In my view, lawyers have a duty not to act against a former client in the same or a related matter and this duty may be enforced by the courts. Although in general, the focus of the analysis will be on whether, by acting, the lawyer is placing at risk the former client’s confidential information, the duty is not limited to situations in which that is the case. The chambers judge was right not to limit the duty in that way.

[59] In Bhandal, Johnston J. explained:

[32] These passages show the importance of determining whether the matter on which the lawyer acted for the former client is “related” to the current matter from which the former client seeks to disqualify the lawyer. The court in Brookville said that the current and former retainers would be sufficiently related if:

1) “the new retainer involves the lawyer taking an adversarial position against the former client with respect to the legal work which the lawyer performed for the former client or a matter central to the earlier retainer” (para. 17); or

2) if “it is reasonably possible that the lawyer acquired confidential information pursuant to the first retainer that could be relevant to the current matter” (para. 50).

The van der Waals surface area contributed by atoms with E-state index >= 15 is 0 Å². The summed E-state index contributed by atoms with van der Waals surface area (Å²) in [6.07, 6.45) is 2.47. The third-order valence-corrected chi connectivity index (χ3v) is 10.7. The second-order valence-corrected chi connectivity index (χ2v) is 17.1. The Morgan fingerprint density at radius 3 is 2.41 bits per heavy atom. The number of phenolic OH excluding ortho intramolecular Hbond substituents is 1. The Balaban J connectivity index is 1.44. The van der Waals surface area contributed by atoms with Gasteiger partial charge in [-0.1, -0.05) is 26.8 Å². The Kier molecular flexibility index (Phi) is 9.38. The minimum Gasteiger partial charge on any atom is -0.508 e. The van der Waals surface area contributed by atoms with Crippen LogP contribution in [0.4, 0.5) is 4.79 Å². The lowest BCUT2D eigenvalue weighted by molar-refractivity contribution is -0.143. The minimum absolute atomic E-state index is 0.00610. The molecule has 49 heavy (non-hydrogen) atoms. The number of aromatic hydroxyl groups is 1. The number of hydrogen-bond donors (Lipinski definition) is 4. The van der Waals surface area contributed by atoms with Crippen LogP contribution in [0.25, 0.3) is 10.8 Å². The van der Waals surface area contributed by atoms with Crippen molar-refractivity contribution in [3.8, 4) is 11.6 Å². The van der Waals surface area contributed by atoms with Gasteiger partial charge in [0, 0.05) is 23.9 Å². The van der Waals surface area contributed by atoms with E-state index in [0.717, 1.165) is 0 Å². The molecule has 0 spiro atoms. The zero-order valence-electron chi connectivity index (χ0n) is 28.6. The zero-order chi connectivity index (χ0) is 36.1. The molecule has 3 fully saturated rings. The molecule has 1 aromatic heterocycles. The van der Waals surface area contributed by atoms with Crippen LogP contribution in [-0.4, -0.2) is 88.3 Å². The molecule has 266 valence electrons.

[33] The first consideration does not depend on the lawyer having in the past received confidential information from the former client. The court in Brookville held that where a lawyer acts against a former client and none of the former client’s confidential information is put at risk by the new retainer, the lawyer still owes a duty of loyalty to the former client, a duty the court said was based on the need to protect and to promote public confidence in the legal profession.

[34] At para. 51 the court noted:

… What is of concern is the spectre of a lawyer attacking or undermining in a subsequent retainer the legal work which the lawyer did for the former client or of a lawyer effectively changing sides by taking an adversarial position against a former client with respect to a matter that was central to the previous retainer.

[35] The relationship between the matters on which a lawyer acts or has acted affects the burden of proving whether a client has imparted confidential information to the lawyer such that the lawyer should be disqualified. The court in MacDonald Estate said at para. 46:

… In my opinion, once it is shown by the client that there existed a previous relationship which is sufficiently related to the retainer from which it is sought to remove the solicitor, the court should infer that confidential information was imparted unless the solicitor satisfies the court that no information was imparted which could be relevant. This will be a difficult burden to discharge.

[36] The relationship between retainers is also important where confidential information is not a concern. In Brookville, the court said at para. 55: